Snake River Plain

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One of many volcanic features in the Snake River Plain is Big Southern Butte, seen here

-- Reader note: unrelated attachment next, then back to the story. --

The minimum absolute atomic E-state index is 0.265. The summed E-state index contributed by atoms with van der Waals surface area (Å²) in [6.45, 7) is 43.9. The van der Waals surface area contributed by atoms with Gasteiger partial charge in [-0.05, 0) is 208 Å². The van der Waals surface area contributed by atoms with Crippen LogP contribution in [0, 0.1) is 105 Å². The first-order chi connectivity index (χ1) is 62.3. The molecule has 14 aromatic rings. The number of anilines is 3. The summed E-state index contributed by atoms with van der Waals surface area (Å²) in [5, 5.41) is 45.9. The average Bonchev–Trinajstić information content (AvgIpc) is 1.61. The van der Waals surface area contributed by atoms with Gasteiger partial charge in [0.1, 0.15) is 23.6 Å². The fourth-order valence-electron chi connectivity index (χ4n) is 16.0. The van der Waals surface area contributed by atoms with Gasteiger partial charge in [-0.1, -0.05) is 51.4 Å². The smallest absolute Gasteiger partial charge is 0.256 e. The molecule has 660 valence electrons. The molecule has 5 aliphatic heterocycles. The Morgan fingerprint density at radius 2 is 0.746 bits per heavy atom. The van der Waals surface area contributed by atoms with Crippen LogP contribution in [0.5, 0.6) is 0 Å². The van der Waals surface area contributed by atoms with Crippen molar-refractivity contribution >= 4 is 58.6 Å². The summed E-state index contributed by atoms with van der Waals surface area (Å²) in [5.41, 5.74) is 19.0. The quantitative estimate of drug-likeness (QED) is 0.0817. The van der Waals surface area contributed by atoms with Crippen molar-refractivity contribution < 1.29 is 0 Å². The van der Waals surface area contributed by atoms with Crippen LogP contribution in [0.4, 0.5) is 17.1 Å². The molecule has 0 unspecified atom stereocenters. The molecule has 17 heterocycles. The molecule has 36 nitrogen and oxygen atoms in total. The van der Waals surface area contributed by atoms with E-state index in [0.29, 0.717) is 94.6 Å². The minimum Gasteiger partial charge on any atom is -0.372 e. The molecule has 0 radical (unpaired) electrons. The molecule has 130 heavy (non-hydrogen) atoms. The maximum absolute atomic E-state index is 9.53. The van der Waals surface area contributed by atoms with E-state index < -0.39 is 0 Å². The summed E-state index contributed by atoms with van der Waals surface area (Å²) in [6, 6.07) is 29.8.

The Snake River Plain is a valley in the U.S. state of Idaho. It covers most of the southern part of the state and is transected by the Snake River. The Snake River Plain was formed by magma rising up below the North American Plate. As the plate moved westward, the magma melted rock under the plate. This melting caused the surface to drop and form the Snake River Plain. Underneath the plain is the Snake River Aquifer. The aquifer is fed by the Snake River and its tributaries. Much of the soil in the Snake River Plain is fertile. As a result, today the primary human purpose of the plain is for agriculture.